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Letter from Zachary Taylor to Mr. Edward Delony, June 9, 1847.

Mexico, June, 9, 1847.

Dear Sir: — Your letter of the 13th ult., from Clinton, La., has just reached me, in which you are pleased to say, "the signs of the times relative to the next Presidency, and the prominent position of your name in connection with it, is a sufficient excuse for the letter." That "it is a happy feature in our government that official functionaries under it from the lowest to the highest station, are not beyond the reach and partial supervision of the humblest citizen, and that it is a right inherent in every freeman to possess himself of the political principles and opinions of those into whose hands the administration of the government may be placed," &c., to all of which I fully coincide with you in opinion. Asking my views on several subjects, "First — As to the justice and the necessity of this war with Mexico on our part. Second — As to the necessity of a national bank, and the power of Congress for creating such an institution. Third — As to the effects of a high protective tariff and the right of Congress under the Constitution to create such a system of revenue."

As regards the first interrogatory, my duties and the position I occupy, I do not consider it would be proper in me to give any opinion in regard to the same; as a citizen, and particularly as a soldier, it is sufficient for me to know that our country is at war with a foreign nation, to do all in my power to bring it to a speedy and honorable termination, by the most vigorous and energetic operations, without inquiring about its justice, or anything else connected with it; believing, as I do, it is our wisest policy to be at peace with all the world, as long as it can be done without endangering the honor and interests of the country. As regards the second and third inquiries, I am not prepared to answer them: I could only do go after duly investigating those subjects, which I cannot now do; my whole time being fully occupied in attending to my proper official duties, which must not be neglected under any circumstances; and I must say to you in substance what I have said to others in regard to similar matters, that I am no politician.

Nearly forty years of my life has been passed in the public service, in the army, most of the time in the field, the camp, on our western frontier, or in the Indian country; and for nearly the two last, in this or Texas, during which time I have not passed one night under the roof of a house. As regards being a candidate for the Presidency at the coming


election, I have no aspirations in that way and regret the subject has been agitated at this early day, and that it had not been deferred until the close of this war, or until the end of the next session of Congress, especially if I am to be mixed up with it, as it is possible it may lead to the injury of the public service in this quarter, by my operations being embarrassed, as well as produce much excitement in the country growing out of the discussion of the merits, &c., of the different aspirants for the high office, which might have been very much allayed, if not prevented had the subject been deferred, as I suggested; besides very many changes may take place between now and 1848, so much so as to make it desirable for the interest of the country that some other individual than myself better qualified for the situation should be selected; and could he be elected, I would not only acquiesce in such arrangement, but would rejoice that the republic had one citizen, and no doubt there are thousands more deserving than I am and better qualified to discharge the duties of said office. If I have been named by others and considered a candidate for the Presidency, it has been by no agency of mine in the matter; and if the good people think my services important in that station and elect me, I will feel bound to serve them, and all the pledges and explanations I can enter into and make, as regards this or that policy, is that I will do so honestly and faithfully to the best of my abilities, strictly in conformance with the Constitution. Should I ever occupy the White House, it must be by the spontaneous move of the people, and by no act of mine, so that I could go into the office untrammeled, and be the chief magistrate of the nation, and not of a party.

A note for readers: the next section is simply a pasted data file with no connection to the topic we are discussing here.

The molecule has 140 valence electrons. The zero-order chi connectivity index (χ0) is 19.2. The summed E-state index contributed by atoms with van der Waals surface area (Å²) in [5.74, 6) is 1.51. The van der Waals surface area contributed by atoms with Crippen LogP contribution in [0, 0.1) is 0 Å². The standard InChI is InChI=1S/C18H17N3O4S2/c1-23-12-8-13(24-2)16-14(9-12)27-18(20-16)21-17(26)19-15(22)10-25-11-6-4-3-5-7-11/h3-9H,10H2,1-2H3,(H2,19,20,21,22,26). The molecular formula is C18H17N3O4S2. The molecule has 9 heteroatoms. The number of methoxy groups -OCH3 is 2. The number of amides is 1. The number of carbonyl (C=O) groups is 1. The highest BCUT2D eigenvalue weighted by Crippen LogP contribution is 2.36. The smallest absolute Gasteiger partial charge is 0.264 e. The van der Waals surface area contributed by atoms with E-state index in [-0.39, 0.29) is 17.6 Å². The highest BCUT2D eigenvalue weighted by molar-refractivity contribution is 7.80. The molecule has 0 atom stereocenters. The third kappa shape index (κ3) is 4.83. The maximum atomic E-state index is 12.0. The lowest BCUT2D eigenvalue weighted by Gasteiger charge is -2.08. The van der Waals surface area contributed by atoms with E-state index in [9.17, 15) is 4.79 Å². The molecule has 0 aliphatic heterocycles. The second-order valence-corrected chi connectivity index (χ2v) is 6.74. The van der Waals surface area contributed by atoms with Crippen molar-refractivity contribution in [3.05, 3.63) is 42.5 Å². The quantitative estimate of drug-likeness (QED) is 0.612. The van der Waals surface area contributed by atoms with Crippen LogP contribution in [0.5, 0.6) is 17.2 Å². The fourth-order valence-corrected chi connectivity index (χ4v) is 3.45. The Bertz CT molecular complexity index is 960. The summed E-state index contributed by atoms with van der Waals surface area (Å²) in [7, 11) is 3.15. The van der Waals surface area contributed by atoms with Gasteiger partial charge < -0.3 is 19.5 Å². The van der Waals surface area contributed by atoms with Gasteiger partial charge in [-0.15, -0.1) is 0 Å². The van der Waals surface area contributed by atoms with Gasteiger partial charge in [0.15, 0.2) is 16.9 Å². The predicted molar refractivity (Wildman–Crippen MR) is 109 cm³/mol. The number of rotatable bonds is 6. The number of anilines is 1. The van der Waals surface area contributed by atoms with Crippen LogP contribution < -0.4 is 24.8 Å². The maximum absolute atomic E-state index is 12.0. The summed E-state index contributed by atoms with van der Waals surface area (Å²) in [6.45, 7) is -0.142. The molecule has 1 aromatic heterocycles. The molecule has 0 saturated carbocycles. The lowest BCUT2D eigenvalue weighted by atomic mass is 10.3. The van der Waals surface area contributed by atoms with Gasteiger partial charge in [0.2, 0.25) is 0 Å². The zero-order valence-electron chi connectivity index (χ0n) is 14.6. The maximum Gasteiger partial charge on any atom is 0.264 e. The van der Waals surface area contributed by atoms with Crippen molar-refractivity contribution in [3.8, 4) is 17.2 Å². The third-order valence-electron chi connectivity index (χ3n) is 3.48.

But should they, the people, change their views and opinions between this and the time of holding the election, and cast their votes for the Presidency far some one else, I will not complain.

With considerations of respect,
I remain your ob't serv't,


P. S. I write in great haste and under constant interruption.